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Multiplying and Dividing Fractions

To multiply two fractions, simply multiply the numerators and multiply the denominators. 3 times 2 is 6, and 4 times 5 is 20. Then, we can simplify. 6 and 20 are both divisible by 2.

So, divide your numerator by 2, and the denominator by 2. 6 divided by 2 is 3, and 20 divided by 2 is 10. So, 3/4 times 2/5 is 3/10.

1. Multiply 3/8 and 4/2:

Question 1 of 7

2. Multiply 3/8 by 4 and 1/2:

Question 2 of 7

3. Multiply 3/8 times 4 times 5/7:

Question 3 of 7

4. Divide 3/8 by 4/2:

Question 4 of 7

5. Divide 3/8 by 4 and 1/2:

Question 5 of 7

6. Compute 3/8 times 4 divided by 5/7:

Question 6 of 7

7. Which is greatest?

Question 7 of 7


 

Next Lesson: Ordering Fractions

The transcript is for your convenience
Then, we can simplify. 6 and 20 are both divisible by 2. So, divide your numerator by 2, and the denominator by 2. 6 divided by 2 is 3, and 20 divided by 2 is 10. So, 3/4 times 2/5 is 3/10.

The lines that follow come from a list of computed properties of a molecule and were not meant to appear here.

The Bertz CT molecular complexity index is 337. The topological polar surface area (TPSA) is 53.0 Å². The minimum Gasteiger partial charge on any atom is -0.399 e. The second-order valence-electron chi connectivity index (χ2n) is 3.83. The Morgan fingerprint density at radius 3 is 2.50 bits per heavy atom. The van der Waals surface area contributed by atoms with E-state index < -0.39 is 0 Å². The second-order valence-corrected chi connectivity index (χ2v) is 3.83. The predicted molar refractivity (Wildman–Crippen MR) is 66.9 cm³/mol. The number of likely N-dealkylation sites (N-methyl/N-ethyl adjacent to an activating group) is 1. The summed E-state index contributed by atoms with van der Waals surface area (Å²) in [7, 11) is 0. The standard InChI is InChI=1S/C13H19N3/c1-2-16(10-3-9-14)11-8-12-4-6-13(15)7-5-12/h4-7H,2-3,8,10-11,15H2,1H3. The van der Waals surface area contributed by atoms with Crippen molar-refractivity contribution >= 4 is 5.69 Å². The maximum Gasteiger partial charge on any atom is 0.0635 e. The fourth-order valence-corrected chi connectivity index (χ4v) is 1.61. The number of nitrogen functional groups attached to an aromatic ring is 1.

Now, there is somewhat of a trick or a shortcut when multiplying fractions, so I’ll show you that. 3/4 times 2/5. When you’re multiplying fractions, before you multiply, look and see if you can cross cancel. When you’re cross-canceling, you’re looking at a numerator and a denominator.

So, 3 and 5, if we look at 3 and 5, there’s nothing we could divide both of those by. However, you could divide 2 and 4 both by 2. So, 4 divided 2 is 2, and 2 divided by 2 is 1.

Then you multiply like normal. 3 times 1 is 3, and 2 times 5 is 10.

So, cross canceling saves you this step of simplifying, but you get the same result. Make sure that you don’t ever try and cross cancel numerators with each other. It’s only those diagonal members that you can cross cancel, to cross cancel a numerator with a denominator.

Now, let’s look at division. We’re going to divide 2/3 by 3/4.

And you know what’s funny about dividing fractions, is that you don’t. We don’t divide fractions. Instead, we copy the first fraction, we change division into multiplication, and we flip our last fraction. So, we copy the first, 2/3, we change division into multiplication, and we flip the last fraction over, so it’s now 4/3.

And now, we multiply like normal. 2 times 4 is 8, and 3 times 3 is 9. And that can’t be simplified, so 8/9 is our answer.

When dividing fractions, just remember CCF. Copy the first fraction exactly as it is, change division to multiplication, and flip the last fraction.

This lessons is a part of Fraction chapter of GED Math Prep and is included in every GED Practice Test and the real GED exam. Click here to take a GED Practice Test now.

 

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